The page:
At least half of all pregnant women will experience back pain at some point during their pregnancy. Pain can range from moderate and aching to excruciating and debilitating.
What can you do to alleviate back pain during pregnancy in a healthy, effective way?
What causes pregnancy back pain?
The baby shifts the center of gravity, causing the pelvis to tilt forward to accommodate the growth in the uterus. This movement in the pelvis can lead to back pain called pelvic girdle pain (PGP). This creates a strain on the lower back, hips, and pubic bone.
Women experiencing pelvic girdle pain will often unintentionally lean backward to compensate for the forward shift in the pelvis. This deepens the curve in the back, which further worsens the pain.
Pregnancy back pain is also exacerbated by weight gain, which puts more pressure on the joints and bones. Hormonal changes, especially an influx of estrogen, can also weaken and soften joints. This combo can create a lot of aches and pains, especially in the first trimester.
How do you treat lower back pain?
So what can you do to minimize back pain? What are some safe ways you can stay healthy, happy, and strong during your pregnancy?
Note: Consult a doctor or practitioner before changing your routine, especially with regards to exercises.
Movement is important to keep the muscles and joints loose. The more active you are, the sturdier your body will grow.
Swimming is a low-impact, high-resistance exercise that works well for pregnancy. You’ll burn calories and strengthen muscles without bearing any weight on bones and joints.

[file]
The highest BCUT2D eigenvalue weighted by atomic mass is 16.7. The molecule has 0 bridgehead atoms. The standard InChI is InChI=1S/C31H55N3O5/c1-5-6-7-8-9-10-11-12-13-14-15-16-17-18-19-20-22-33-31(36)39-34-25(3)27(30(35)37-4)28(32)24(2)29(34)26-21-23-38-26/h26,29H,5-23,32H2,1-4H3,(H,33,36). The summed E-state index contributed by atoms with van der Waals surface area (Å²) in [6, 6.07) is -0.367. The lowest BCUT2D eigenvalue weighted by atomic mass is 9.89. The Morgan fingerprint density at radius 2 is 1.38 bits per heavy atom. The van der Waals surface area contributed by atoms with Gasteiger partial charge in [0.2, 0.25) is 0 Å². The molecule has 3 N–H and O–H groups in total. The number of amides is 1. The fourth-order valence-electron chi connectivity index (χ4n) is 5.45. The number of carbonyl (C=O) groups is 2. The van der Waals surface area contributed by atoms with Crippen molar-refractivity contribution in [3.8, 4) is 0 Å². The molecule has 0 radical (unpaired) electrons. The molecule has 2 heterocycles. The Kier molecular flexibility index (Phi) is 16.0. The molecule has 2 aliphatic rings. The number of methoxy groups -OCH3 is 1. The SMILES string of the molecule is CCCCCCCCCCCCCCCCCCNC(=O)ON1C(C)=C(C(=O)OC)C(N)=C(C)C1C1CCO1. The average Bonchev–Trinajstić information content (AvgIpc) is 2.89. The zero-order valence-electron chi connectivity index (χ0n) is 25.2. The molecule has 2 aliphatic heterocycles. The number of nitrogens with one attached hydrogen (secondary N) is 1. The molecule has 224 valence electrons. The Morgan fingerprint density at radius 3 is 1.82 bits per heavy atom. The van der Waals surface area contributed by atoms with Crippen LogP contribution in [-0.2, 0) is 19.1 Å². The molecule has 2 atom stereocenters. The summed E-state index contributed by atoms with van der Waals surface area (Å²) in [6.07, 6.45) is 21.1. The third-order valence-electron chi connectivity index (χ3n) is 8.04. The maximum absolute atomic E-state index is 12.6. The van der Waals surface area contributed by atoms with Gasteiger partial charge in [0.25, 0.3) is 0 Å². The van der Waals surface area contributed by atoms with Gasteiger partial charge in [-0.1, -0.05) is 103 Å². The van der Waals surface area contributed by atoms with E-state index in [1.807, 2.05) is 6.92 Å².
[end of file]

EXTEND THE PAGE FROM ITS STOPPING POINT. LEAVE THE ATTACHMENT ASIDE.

You should also go for a walk once a day. This will keep your muscles moving and will help your baby “settle” in the right position. It also gives you an opportunity to meditate and de-stress, which can improve your hormonal balance.
You’ll also want to focus on working out your glutes. When the pelvis shifts forward, the butt tucks under and starts to get weak. You need strong glutes to reinforce back movement. Weak glutes force surrounding muscles, like hip flexors, to do the work, worsening aches and pains.
The best exercises to strengthen glutes, back, hamstrings, and calves are squats, lunges, kickbacks, and bridges. Do squats against the wall for support and to minimize the lower back bend.
The way you sit and stand has a direct impact on your structural health. A pregnant body starts to get “lazy” when at rest. So you need to actively focus on your posture to maintain bone strength and muscle health.
When standing, you want your weight to be towards the middle or heels of your feet. You don’t want weight in the balls of your feet, which tends to happen with a shift in gravity. You always want to stand with your feet hip-width apart to keep your hips open and relaxed. Your chest should be high with shoulders back and relaxed.
When sitting, stay close to the edge of the seat. This will keep your pelvis activated while letting your belly hang, which helps get the baby in a comfortable position. Sit with your back straight and your shoulders down.
Don’t sit too much. This can lead to tightened hip flexor muscles and weak glutes, which both pull on the lower back.
When bending, squat down at the knees and hinge from the hips. Don’t curl the back over. This is especially important when picking up children.
The growing baby starts to “squish” all of your organs together. This means the rib cage isn’t moving enough, which causes a tightness in the back. Your diaphragm also isn’t able to expand as wide, so you start to take more shallow breaths.